Heroic Times Square Vendors Honored at Citi Field - NBC New York

Heroic Times Square Vendors Honored at Citi Field

Men's tips led cops to car bomb in heart of city last weekend



    Handbag seller Duane Jackson was one of the first people to notice the Nissan Pathfinder that later turned out to be a crude car-bomb in Times Square. (Published Tuesday, May 4, 2010)

    Duane Jackson went from selling baseball merchandise in Times Square to meeting the Mets.

    Jackson and Lance L. Orton Jr., the street vendors whose tip led police to discover a car bomb in Times Square last weekend, were given a standing ovation at Citi Field on Friday night before the New York Mets played San Francisco.

    Frank Formato and Paul Casquarelli, two of the U.S. Customs and Border Protection Officers who helped arrest suspect Faisal Shahzad, stood alongside the vendors behind home plate before the first pitch and were applauded by the half-full crowd. The vendors posed for photos with manager Jerry Manuel.

    "Unfortunately, I didn't see anybody get out of the car," Jackson recalled telling detectives. "I wish I had. I wish we would have seen the guy and he would have started running. And maybe Lance and I could have beat the guy down, gave him a good old New York beatdown or something."

    NYC Street Vendors Serve as Eyes and Ears for Police in Bomb Scare

    [NY] NYC Street Vendors Serve as Eyes and Ears for Police in Bomb Scare
    Mayor Bloomberg recognizes New York City street vendors as key part of keeping the city safe.
    (Published Tuesday, May 4, 2010)

    Orton, a vendor for more than 20 years, was the first to notice a little bit of smoke, and he alerted a mounted officer and two foot patrolmen. Authorities discovered a bomb in the SUV.

    "If it had blown, 9-11 would have paled in comparison," Orton said. "That thing was so close to me, I'm scared to death. But I didn't respond to fear."

    He said the highlight of his week was when he was riding in the limousine of New York City Mayor Michael Bloomberg on Tuesday and received a telephone call from President Barack Obama.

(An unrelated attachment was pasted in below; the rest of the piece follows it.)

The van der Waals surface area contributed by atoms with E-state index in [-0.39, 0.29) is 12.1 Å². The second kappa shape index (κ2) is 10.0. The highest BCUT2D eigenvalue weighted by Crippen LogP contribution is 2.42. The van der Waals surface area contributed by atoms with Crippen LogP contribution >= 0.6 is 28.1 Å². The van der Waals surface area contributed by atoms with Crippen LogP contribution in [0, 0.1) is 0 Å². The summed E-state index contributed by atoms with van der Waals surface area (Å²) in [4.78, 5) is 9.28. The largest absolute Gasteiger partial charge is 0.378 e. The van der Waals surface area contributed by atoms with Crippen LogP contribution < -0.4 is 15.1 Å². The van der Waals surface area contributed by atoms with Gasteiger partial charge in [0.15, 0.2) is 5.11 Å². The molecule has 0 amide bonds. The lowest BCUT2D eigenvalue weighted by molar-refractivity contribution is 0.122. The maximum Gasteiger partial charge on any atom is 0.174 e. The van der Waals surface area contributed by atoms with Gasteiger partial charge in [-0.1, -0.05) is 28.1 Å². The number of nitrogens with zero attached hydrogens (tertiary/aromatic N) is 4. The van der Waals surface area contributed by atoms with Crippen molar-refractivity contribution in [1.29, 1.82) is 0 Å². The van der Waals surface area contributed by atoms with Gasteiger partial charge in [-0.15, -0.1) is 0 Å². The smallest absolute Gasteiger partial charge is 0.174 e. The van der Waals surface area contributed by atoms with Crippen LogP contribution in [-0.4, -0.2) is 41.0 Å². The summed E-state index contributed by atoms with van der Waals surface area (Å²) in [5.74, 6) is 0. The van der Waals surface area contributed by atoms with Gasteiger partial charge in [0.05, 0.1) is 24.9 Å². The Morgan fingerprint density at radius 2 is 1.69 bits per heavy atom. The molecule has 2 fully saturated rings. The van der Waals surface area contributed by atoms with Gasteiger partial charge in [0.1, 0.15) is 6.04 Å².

"I said, 'Is this a prank call?'" Orton recalled. "The secretary, whoever she was, she said, 'No, this is the president. You're going to be speaking to him directly.' My heart almost popped out of my chest."

    Orton has been a vendor for 20 years and sells "I Love New York" merchandise, including hoodies. Jackson has been a vendor for 13 years and sells women's handbags, scarves, wallets — and golf clubs.

    "That's one of things I mentioned to the president the other day," Jackson said, "because I know he's a big golfer."

    Jackson also plays golf, and he said he was on vacation at Martha's Vineyard last summer about two weeks before Obama went to the island off Massachusetts on holiday.

    "I'm hoping if he goes back there this summer I'll get an invitation to come up and play with him," Jackson said.

    The two vendors don't know each other very well, even though they work across the street from each other. Both said they are U.S. Navy veterans from Vietnam — Orton said he served on USS Alamo and Jackson said he was aboard the USS Ranger.

    Orton was reluctant to give too many details.

    "Actually I really don't want to get into that because I plan on writing a book," he said. "And I just wanted something big to happen because I wrote it, so I want certain things to be a surprise."

    Jackson is a member of a New Jersey cigar bar with Carl Banks, the former New York Giants linebacker. Jackson is from San Francisco originally and grew up a fan of Willie Mays, Willie McCovey and Ray Sadecki. He remembered selling baseball merchandise during the 2000 Subway Series, when the Yankees beat the Mets in five games.

    He said Yankees' gear didn't sell the best.

    "There would have been more money in my pocket with the Mets winning that Series than the Yankees winning that Series," he said. "Absolutely."